Childhood is such a mixed bag for most of us. Certainly our memories are stored and sometimes reviewed later in life. I’m fascinated with perspective and how it shapes the memories into our own version and reality of all that happened. Even though an older sibling or a person who was an adult when the event occurred may tell us it did not happen that way . . . the way we remember it. Is that true? Or in fact is that their perspective? And does it matter in the real sense of the word? If we remember or “hold” an occurrence as real to us . . . then it is real.

Neither of my parents fully understood even when I was very young, that I was bound and determined to have horses in my life — up close and personal every day, no matter what — for the entirety of my time on the planet. They would make comments about me outgrowing “it” like a pair of shoes.

Mysteriously, in my very cells was born this potent draw to all horses. As a young girl, I used the physical laws of the universe to align myself with horses. The laws of energy in the universe had been taught to me like fairy tales were told to other girls. I personalized it more than my father had done or said . . . I took it to mean it was important to control the energy of my thoughts.

My father would speak of cause and effect, referring to a formation of chemistry as an example to me. But in my own translation of what he was saying, I was applying it to my own understanding that it was therefore important to keep my thoughts sure and positive as my cause so the effect would be a horse! Even in the face of my parents saying “no way” to my owning a horse, I knew I had to be absolutely sure that it was happening. I chose to stay clear in my vision of what was to be and never to question that it would be so. “It is” has always been my mantra, not “I hope.”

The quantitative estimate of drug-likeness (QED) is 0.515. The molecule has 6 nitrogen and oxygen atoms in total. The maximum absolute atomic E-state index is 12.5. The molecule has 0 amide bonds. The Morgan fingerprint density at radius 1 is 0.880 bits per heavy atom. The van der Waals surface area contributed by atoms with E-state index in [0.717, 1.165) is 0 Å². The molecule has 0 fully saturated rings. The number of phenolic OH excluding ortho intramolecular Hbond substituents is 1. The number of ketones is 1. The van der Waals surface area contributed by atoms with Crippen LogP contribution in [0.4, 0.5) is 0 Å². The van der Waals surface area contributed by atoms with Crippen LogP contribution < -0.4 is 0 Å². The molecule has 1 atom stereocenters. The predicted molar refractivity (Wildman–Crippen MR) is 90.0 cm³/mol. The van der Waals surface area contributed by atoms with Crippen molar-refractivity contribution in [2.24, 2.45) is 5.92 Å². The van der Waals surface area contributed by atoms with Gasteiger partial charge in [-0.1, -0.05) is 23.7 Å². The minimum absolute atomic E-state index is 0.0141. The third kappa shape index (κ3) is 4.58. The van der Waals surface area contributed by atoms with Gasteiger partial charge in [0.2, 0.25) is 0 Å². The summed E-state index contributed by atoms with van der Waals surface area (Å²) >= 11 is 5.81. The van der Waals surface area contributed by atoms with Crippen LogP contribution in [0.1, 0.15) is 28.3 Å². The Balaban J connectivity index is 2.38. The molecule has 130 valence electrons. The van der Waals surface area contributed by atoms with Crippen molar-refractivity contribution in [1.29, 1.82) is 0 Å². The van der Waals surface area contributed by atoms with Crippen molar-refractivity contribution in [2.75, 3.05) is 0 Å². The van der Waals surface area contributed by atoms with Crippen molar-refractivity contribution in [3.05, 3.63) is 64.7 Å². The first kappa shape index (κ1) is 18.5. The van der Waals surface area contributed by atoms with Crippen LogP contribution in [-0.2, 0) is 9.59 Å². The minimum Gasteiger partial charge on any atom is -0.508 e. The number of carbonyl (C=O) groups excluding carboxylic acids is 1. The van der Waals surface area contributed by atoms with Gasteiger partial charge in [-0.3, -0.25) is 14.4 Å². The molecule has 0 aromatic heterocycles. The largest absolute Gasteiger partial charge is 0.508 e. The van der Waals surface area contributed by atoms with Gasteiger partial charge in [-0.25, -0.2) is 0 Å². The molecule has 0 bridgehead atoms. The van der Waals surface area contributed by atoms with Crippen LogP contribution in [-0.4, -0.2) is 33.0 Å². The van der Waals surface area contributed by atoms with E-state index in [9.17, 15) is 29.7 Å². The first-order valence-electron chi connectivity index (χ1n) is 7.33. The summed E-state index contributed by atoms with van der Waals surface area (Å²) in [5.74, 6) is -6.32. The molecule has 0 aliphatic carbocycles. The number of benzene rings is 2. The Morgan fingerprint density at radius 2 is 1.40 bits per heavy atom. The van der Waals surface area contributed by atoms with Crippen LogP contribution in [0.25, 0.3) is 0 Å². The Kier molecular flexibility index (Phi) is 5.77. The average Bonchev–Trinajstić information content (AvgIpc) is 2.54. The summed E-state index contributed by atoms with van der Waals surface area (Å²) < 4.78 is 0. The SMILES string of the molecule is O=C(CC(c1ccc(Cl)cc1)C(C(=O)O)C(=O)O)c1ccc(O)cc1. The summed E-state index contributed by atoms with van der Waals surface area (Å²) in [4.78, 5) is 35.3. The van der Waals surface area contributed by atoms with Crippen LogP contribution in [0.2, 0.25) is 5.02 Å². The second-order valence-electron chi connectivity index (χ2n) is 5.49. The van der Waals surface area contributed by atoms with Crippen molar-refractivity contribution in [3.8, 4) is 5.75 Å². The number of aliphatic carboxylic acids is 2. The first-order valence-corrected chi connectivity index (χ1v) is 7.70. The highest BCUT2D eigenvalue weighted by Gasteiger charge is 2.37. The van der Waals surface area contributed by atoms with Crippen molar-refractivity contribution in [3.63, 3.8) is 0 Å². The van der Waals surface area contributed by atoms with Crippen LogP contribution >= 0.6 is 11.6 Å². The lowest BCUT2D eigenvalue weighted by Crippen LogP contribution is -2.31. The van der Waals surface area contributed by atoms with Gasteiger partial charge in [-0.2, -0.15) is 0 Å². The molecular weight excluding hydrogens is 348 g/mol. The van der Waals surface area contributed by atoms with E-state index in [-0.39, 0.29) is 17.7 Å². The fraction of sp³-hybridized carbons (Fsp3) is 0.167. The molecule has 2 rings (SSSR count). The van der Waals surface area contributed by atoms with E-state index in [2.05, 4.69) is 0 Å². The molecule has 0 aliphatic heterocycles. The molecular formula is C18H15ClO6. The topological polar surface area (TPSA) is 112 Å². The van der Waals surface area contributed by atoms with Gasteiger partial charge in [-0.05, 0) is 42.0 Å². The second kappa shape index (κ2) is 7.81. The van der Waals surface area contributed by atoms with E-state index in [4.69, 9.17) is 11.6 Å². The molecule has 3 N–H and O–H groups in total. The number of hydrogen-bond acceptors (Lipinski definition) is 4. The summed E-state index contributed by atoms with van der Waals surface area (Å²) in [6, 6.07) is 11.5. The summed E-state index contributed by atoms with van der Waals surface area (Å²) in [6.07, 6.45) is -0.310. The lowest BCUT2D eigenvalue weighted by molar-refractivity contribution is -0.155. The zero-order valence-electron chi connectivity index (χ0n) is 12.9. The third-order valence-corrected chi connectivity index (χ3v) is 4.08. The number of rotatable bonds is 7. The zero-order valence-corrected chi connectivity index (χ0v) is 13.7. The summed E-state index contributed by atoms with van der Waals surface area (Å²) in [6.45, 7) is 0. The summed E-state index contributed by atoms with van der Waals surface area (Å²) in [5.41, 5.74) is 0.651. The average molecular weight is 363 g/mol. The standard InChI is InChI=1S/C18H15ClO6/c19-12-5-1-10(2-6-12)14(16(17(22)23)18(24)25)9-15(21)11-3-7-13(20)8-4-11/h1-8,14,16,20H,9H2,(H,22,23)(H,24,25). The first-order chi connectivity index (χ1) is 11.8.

My father was a consulting Engineer for Texas Instruments located in Dallas. He loved his trips to Dallas as he was a graduate and PhD from Texas A&M and had friends there. He would travel there about once a month. Some of his friends were the members of the Morgan family who had a daughter my age, Mary. A few times, when I was eight, I got to fly with my dad to see her.

She was the luckiest of all the girls I knew when I was eight. She lived on a ranch and had two Shetland ponies! We would play house and Barbie and such for hours while patiently waiting until her mom would ask her older brother to saddle the ponies for us to ride.

I cannot find the words to describe how commonplace it was for Mary and how over the top it was for me. Mary’s grandmother lived on the next property and there was a well-worn trail between the houses that these ponies knew by heart. As a child, it seemed a long and super fun ride. I adored the smell of the creaky leather saddle and watching the ponies find their way. We would tie them up at her grandparents’ tie rail and go inside to have a snack. Then mounting up with her grandma’s help we’d ride the precious ponies, who seemed so large to me, back home to their corral. Naturally, they walked over to Grandma’s and jogged back with Mary showing me how to not let them go faster than the jog when going home.

As an adult I returned on my own to visit Mary’s parents. I wanted to thank them for the wonderful visits I had there as a child. Their marriage was a loving one and I soaked up the contrast of the peace in that home compared to my own. The ponies had both passed on. What I remember most was how different the size of everything was now through my adult eyes. The miles I thought we had ridden on the vast ranch when I was eight were actually a trail across one five-acre property to the adjoining five acres!

Perspective is everything and I understood standing there that day how memories of a childhood can be so highly impressionable and stay with us for a lifetime, even if the adults around us see them as minor events. Events to a child are not minor even when they may seem insignificant to the adults around them. This is foremost in my mind as I work with clients today who are remembering happy ones or traumatic ones.

Traumatic events which may be only slightly similar to previous events during one’s lifetime, can cause us to go into a reactive state years later as an adult.

This is most commonly outside of the person’s awareness. Maybe someone says to them, “You’re over reacting,” and the person wonders why but yet recognizes that reacting is what they’re feeling. Where we would normally have a quiet calm response to someone or something, we are actually triggered and have a reactivity to it. Again, the old memory is not in their awareness associated to this.

The good news? This does not in any way take years of therapy to change or correct. It takes only a few professional EGCMethod sessions to clear up and move forward with responses rather than reactions.

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